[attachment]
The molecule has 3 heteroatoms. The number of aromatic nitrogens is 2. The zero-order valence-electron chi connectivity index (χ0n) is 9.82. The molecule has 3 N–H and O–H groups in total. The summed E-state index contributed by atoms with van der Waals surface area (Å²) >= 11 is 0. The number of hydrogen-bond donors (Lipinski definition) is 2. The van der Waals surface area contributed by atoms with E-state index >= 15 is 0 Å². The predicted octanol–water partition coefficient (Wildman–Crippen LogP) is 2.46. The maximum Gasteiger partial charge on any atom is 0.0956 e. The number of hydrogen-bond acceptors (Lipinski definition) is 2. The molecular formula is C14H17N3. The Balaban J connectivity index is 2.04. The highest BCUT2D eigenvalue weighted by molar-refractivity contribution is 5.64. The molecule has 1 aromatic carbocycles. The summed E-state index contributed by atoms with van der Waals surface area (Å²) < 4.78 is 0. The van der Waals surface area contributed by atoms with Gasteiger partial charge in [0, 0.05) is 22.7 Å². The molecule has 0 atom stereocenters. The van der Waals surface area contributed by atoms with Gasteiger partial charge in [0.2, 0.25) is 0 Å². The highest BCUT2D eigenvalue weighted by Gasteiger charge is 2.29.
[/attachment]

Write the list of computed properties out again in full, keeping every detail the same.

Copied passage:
The molecule has 3 heteroatoms. The number of aromatic nitrogens is 2. The zero-order valence-electron chi connectivity index (χ0n) is 9.82. The molecule has 3 N–H and O–H groups in total. The summed E-state index contributed by atoms with van der Waals surface area (Å²) >= 11 is 0. The number of hydrogen-bond donors (Lipinski definition) is 2. The van der Waals surface area contributed by atoms with E-state index >= 15 is 0 Å². The predicted octanol–water partition coefficient (Wildman–Crippen LogP) is 2.46. The maximum Gasteiger partial charge on any atom is 0.0956 e. The number of hydrogen-bond acceptors (Lipinski definition) is 2. The molecular formula is C14H17N3. The Balaban J connectivity index is 2.04. The highest BCUT2D eigenvalue weighted by molar-refractivity contribution is 5.64. The molecule has 1 aromatic carbocycles. The summed E-state index contributed by atoms with van der Waals surface area (Å²) < 4.78 is 0. The van der Waals surface area contributed by atoms with Gasteiger partial charge in [0, 0.05) is 22.7 Å². The molecule has 0 atom stereocenters. The van der Waals surface area contributed by atoms with Gasteiger partial charge in [0.2, 0.25) is 0 Å². The highest BCUT2D eigenvalue weighted by Gasteiger charge is 2.29.